• Tom T. Hall, American country singer, was mistakenly reported dead in 2015 with the death of his wife Dixie.[150]
  • Corinna Harfouch: the German actress was reported dead by a Swiss newspaper when she fell into a river during filming and was swept away. In fact, she survived and phoned her ex-husband, who had seen the obituary, from hospital to confirm that she was alive.[151]
  • Angelo Hays: the French Inventor and celebrity was in a motorcycle accident in 1937. The doctors were unable to find a pulse and Hays was declared dead. He was buried three days later in the village of St. Quentin de Chalais. Two days after the funeral, when Hays was exhumed for the purposes of an insurance investigation, forensic examiners were surprised to find that the body was still warm. They found that Hays had been in a coma resulting from his head injury; his body's diminished need for oxygen had allowed him to survive for two days underground.[152]
  • Jon Heder: an American actor, who was made famous by his role as Napoleon Dynamite, was rumored to have died in a car crash in 2005. Another rumor was that he died from an overdose. In an interview in March 2005 by Misty Harris of Canwest News Service, when asked about the rumors of his death, Heder said, "Yeah, and apparently it's not true."[153]
  • Hugh Hefner: On July 11, 2011, the Playboy entrepreneur was reported dead of a heart attack.[154] Hefner died on September 27, 2017.
  • Ernest Hemingway and Mary Welsh Hemingway: After the husband and wife authors were involved in two African plane crashes in 1954, newspapers reported that both had died. They survived, but Ernest Hemingway suffered extensive injuries which affected him for the rest of his life. AE Hotchner claimed that after the incident, Hemingway read a scrapbook of his obituaries every morning with a glass of champagne.[155] Ernest Hemingway committed suicide in 1961.[156] Mary Welsh Hemingway died in 1986.
  • Bill Henry (American baseball player): newspapers and the Associated Press reported him dead in August 2007 after the death of a similar-looking retired salesman of the same name. The dead man had claimed for decades that he was the retired sportsman — even to his wife and stepchildren — and had explained away discrepancies in his story, such as Bill Henry's name and place of birth on baseball cards, as printing errors. The fraud came to light when a genealogist investigated the incorrect date of birth published in the obituaries.[157] The real Bill Henry died in 2014.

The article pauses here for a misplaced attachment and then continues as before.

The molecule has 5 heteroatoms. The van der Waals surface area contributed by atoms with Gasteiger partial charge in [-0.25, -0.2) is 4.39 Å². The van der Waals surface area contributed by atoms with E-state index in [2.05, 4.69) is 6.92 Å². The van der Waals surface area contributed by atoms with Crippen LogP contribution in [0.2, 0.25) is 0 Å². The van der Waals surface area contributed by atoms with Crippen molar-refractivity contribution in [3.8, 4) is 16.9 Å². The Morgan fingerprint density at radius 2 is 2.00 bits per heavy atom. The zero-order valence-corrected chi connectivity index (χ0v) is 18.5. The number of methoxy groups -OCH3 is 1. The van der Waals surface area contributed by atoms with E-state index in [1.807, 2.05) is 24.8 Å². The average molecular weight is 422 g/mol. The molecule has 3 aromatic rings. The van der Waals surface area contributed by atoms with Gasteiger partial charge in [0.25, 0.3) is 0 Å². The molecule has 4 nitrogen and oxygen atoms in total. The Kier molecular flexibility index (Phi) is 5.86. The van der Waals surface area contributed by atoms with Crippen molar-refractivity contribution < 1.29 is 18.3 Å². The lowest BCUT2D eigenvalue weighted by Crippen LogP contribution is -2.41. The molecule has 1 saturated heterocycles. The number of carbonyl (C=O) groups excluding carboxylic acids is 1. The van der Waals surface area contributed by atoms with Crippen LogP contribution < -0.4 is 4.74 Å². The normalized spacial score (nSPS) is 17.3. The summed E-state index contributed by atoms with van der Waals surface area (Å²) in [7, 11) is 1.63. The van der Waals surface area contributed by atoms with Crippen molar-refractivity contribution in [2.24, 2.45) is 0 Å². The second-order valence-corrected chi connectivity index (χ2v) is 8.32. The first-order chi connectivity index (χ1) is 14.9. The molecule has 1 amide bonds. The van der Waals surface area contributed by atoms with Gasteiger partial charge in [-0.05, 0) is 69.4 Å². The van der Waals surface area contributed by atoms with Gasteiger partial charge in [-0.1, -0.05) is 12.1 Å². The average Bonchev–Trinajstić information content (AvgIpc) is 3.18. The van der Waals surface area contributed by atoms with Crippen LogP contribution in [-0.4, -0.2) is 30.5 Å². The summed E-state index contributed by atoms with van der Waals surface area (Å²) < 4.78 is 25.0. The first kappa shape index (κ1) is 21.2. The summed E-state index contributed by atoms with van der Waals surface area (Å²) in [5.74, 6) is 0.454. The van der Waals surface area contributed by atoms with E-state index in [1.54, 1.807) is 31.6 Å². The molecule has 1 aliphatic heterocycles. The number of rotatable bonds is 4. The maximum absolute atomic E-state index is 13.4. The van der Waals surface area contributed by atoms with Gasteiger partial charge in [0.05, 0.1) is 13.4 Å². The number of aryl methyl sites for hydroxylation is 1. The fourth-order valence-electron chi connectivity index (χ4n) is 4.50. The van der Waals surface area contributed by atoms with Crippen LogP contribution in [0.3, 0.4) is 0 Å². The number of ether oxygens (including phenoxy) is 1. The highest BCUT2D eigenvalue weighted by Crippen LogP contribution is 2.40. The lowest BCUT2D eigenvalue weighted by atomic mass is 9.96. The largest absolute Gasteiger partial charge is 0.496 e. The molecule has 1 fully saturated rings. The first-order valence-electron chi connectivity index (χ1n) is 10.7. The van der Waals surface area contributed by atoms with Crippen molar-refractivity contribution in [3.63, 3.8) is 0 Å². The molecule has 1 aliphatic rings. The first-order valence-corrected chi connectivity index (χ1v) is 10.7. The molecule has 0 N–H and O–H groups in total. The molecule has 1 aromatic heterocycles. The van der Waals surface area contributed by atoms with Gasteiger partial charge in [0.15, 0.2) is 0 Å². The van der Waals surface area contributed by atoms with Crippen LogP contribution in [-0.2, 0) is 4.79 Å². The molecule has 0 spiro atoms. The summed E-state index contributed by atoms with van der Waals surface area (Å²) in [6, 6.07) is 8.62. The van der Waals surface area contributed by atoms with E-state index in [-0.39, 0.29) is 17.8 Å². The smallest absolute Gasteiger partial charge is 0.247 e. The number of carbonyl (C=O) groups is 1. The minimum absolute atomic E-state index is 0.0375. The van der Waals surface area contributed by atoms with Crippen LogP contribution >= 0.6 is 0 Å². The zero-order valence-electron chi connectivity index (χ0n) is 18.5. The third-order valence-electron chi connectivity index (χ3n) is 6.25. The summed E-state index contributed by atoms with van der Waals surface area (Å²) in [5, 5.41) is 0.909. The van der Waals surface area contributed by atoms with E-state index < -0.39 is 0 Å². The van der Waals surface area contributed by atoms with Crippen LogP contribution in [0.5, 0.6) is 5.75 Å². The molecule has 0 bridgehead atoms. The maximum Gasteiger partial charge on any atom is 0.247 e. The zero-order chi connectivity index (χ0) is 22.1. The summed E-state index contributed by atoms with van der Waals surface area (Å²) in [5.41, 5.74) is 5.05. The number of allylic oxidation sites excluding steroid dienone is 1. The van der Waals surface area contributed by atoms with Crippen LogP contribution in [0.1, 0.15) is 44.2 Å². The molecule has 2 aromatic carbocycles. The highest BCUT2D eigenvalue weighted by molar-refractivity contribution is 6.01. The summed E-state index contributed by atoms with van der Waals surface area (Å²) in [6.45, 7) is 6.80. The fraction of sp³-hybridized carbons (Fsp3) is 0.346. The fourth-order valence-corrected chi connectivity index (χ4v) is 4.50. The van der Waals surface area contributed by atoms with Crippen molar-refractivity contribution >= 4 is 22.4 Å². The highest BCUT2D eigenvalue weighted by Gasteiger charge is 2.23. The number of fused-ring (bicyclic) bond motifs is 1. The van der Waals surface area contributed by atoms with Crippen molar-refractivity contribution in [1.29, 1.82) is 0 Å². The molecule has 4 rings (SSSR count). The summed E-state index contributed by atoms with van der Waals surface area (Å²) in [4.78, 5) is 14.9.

• Michael Heseltine: In 1994, then-DJ Chris Morris implied on BBC Radio 1 (as a prank) that the British politician had died. This led to an on-air tribute by fellow MP Jerry Hayes (during which Morris managed to make Hayes laugh inappropriately), and Morris' subsequent suspension. (See also Jimmy Savile.)[158]
  • Carl Hilderbrandt: a British businessman who jumped bail in 1990 on theft charges and faked his suicide by drowning, presumably resulting in his being declared dead. He started a new life in America, but years later was identified by a British tourist and eventually prosecuted.[159]
  • Christopher Hitchens: From the British atheism advocate's real-life obituary, after he had died in December 2011: "Hitchens had quotable ideas about posterity, clarified years ago when he saw himself referred to as 'the late' Christopher Hitchens in print."[160]
  • Cockie Hoogterp, the second wife of Baron Blixen, was declared dead in a 1936 Daily Telegraph obituary after the Baron's third wife died in an auto accident. Mrs. Hoogterp sent all her bills back marked "Deceased" and ordered the Telegraph to print that "Mrs. Hoogterp wishes it to be known that she has not yet been screwed in her coffin."[161]
  • Lena Horne: in 2008, Entertainment Weekly online posted a premature obituary for the singer-actress.[162] Horne died on May 9, 2010.
  • Bob Hope, twice. In both cases a pre-written obituary of the entertainer was accidentally published on a news web site:
  1. In 1998 his obituary appeared on the Associated Press web site, leading to the announcement of his death in the United States House of Representatives, broadcast live on C-SPAN.[163][164]
  2. In the 2003 incident. Hope's draft obituary, which had used the Queen Mother's as a template, described him as 'Queen Consort' and the 'UK's favorite grandmother'. Hope died just three months later.
  • Professor John Nicholas Peregrine Horden, a Fellow of All Souls' College Oxford. An erroneous obituary was published by the Oxford University Gazette on October 2, 2008, and withdrawn in a subsequent issue.[165] The confusion was caused by the recent death of his father, Professor John Horden.